In October 2003, this column discussed the potential interaction between clopidogrel (Plavix) and atorvastatin. At that time, it was concluded that this interaction was unlikely to cause a risk to patients. Multiple studies in the past few years have confirmed that view.
Clopidogrel represents a rather unique risk for drug interactions, however. It is a prodrug that requires metabolic conversion to a thiol metabolite that binds to the platelet adenosine diphosphate receptor and reduces the ability of platelets to aggregate. The antiplatelet effect is useful to prevent blood clots in the arterial system and in patients with coronary artery stents.
It is believed that cytochrome P (CYP) enzymes CYP3A4 and CYP2C19 are involved in the conversion of clopidogrel to its active metabolite. Previously, CYP3A4 inhibitors such as erythromycin and ketoconazole (Nizoral) have been demonstrated to reduce clopidogrel antiplatelet activity. All drugs that possess at least modest CYP3A4 inhibitory activity should be considered to interact with clopidogrel and may reduce its therapeutic effectiveness.
Thus, it is very important for pharmacists to review the drug therapy of patients prescribed clopidogrel. One should look for any concomitant drug known to be an inhibitor of CYP3A4. Other common CYP3A4 inhibitors include clarithromycin (Biaxin), fluconazole (Diflucan), itraconazole (Sporanox), posaconazole (Noxafil), voriconazole (Vfend), diltiazem (Cardizem), verapamil (Calan), and the chronic consumption of grapefruit juice.
Recently, omeprazole (Prilosec), an inhibitor of CYP2C19, has been reported to reduce the activity of clopidogrel.1,2 In both observational and placebo-controlled trials, patients receiving omeprazole with clopidogrel had a greater likelihood of inadequate antiplatelet response. The odds ratio of being a poor responder to clopidogrel when taking concomitant omeprazole was estimated to be 4.3.2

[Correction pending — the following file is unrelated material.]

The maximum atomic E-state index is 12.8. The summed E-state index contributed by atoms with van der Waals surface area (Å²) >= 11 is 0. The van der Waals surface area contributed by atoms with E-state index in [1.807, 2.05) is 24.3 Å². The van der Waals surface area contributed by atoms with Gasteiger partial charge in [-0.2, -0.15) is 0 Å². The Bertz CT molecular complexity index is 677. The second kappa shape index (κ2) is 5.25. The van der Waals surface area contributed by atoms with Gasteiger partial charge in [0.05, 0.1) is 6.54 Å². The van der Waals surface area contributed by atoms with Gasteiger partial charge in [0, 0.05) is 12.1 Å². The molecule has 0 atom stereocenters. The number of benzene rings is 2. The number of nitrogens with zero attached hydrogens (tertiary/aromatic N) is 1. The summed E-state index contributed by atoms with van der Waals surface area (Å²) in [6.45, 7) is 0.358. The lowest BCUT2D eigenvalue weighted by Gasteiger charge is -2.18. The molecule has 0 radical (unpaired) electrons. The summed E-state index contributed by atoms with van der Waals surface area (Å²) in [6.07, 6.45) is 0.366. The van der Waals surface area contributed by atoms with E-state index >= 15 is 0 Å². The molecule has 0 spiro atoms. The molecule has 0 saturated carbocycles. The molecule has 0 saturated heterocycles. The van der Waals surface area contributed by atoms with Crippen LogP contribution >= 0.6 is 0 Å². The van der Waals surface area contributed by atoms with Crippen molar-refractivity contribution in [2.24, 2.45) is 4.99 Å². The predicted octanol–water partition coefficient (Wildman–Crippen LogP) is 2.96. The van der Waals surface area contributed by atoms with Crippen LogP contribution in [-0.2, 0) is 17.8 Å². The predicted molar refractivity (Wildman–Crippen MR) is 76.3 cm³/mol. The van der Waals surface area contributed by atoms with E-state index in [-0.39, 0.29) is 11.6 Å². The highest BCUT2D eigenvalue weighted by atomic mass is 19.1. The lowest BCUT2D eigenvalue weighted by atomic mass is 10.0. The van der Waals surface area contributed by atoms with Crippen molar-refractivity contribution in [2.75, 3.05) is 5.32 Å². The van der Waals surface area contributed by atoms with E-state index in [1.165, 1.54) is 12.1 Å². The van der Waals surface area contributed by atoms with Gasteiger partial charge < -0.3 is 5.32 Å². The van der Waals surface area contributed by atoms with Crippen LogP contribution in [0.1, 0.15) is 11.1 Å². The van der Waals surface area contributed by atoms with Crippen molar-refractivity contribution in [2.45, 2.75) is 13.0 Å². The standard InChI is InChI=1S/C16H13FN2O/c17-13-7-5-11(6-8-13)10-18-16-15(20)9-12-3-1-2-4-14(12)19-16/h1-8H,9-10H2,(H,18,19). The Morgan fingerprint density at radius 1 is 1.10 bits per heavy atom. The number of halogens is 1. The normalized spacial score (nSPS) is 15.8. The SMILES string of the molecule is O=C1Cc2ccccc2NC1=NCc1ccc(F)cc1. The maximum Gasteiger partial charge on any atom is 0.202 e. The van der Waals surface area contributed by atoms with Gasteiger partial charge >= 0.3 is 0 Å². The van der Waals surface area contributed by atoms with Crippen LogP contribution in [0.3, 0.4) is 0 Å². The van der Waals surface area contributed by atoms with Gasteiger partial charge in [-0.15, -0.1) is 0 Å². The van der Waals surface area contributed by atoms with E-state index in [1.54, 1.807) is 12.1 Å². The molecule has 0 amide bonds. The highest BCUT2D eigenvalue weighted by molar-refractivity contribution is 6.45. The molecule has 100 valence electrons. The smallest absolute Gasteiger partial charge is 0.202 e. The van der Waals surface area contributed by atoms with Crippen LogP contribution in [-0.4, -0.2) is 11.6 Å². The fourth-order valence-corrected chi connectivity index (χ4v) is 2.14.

The mechanism of omeprazole-induced reduction in antiplatelet activity of clopidogrel has not been defined. It may be due to omeprazole's inhibition of CYP2C19. If this is true, esomeprazole (Nexium) would be expected to interact in a similar manner.
It is important to note that none of the other proton pump inhibitors (eg, lansoprazole [Prevacid], rabeprazole [Aciphex], pantoprazole [Protonix]) inhibit CYP2C19 and may not interact with clopidogrel. In addition to omeprazole and esomeprazole, fluvoxamine (Luvox), voriconazole, and cimetidine (Tagamet) have been noted to inhibit CYP2C19 activity. Until data are available showing a lack of interaction with these drugs, patients taking clopidogrel should avoid drugs that inhibit CYP2C19 activity.
CYP2C19 metabolic activity is genetically determined, with 10% to 30% of patients having reduced CYP2C19 activity. Patients who are genetically poor metabolizers (PMs) for CYP2C19 may not have an adequate response to clopidogrel treatment. Patients of Asian descent are more commonly found to be PMs for CYP2C19.
The antiplatelet activity of clopidogrel has been reported to predict the ability of clopidogrel to prevent cardiovascular events. Reduced antiplatelet activity has been associated with the occurrence of recurrent coronary events and stent thrombosis.3 Several studies have reported resistance to clopidogrel's effects in up to 30% of patients treated with the drug. Unfortunately, these studies did not control for the patient's CYP2C19 phenotype or for concurrent drug therapy that might affect clopidogrel's conversion to its active metabolite via CYP3A4 or CYP2C19.
Rifampin (Rifadin), rifapentine (Priftin), carbamazepine (Tegretal), barbiturates, and St. John's wort are known to induce the activity of CYP3A4 and will enhance the antiplatelet effect of clopidogrel. For that reason, patients taking clopidogrel should be advised to avoid St. John's wort, and clopidogrel doses may need to be reduced if a CYP3A4 inducer is coadministered.
By careful monitoring of patients prescribed clopidogrel, drugs likely to reduce its effectiveness can be avoided, and perhaps fewer patients will be resistant to its beneficial therapeutic effects.
Although the annual HIV diagnosis rate between 2010 and 2014 decreased for black individuals by 16.2%, blacks remain disproportionately affected by HIV/AIDS.
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